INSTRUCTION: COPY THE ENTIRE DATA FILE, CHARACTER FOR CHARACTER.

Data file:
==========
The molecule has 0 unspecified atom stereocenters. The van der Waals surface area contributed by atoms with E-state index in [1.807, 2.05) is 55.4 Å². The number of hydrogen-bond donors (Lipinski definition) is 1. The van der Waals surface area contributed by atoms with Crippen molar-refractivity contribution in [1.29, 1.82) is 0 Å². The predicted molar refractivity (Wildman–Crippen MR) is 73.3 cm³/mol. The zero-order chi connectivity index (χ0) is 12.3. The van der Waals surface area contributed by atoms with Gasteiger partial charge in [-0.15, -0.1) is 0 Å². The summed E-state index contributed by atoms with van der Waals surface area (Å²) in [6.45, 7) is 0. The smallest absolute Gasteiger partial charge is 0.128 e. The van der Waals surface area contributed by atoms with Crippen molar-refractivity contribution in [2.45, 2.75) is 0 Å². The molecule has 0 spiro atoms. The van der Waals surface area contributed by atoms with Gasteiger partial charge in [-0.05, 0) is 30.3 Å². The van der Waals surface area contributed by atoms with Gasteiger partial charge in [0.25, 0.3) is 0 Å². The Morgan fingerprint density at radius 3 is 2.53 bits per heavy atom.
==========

The molecule has 0 unspecified atom stereocenters. The van der Waals surface area contributed by atoms with E-state index in [1.807, 2.05) is 55.4 Å². The number of hydrogen-bond donors (Lipinski definition) is 1. The van der Waals surface area contributed by atoms with Crippen molar-refractivity contribution in [1.29, 1.82) is 0 Å². The predicted molar refractivity (Wildman–Crippen MR) is 73.3 cm³/mol. The zero-order chi connectivity index (χ0) is 12.3. The van der Waals surface area contributed by atoms with Gasteiger partial charge in [-0.15, -0.1) is 0 Å². The summed E-state index contributed by atoms with van der Waals surface area (Å²) in [6.45, 7) is 0. The smallest absolute Gasteiger partial charge is 0.128 e. The van der Waals surface area contributed by atoms with Crippen molar-refractivity contribution in [2.45, 2.75) is 0 Å². The molecule has 0 spiro atoms. The van der Waals surface area contributed by atoms with Gasteiger partial charge in [-0.05, 0) is 30.3 Å². The van der Waals surface area contributed by atoms with Gasteiger partial charge in [0.25, 0.3) is 0 Å². The Morgan fingerprint density at radius 3 is 2.53 bits per heavy atom.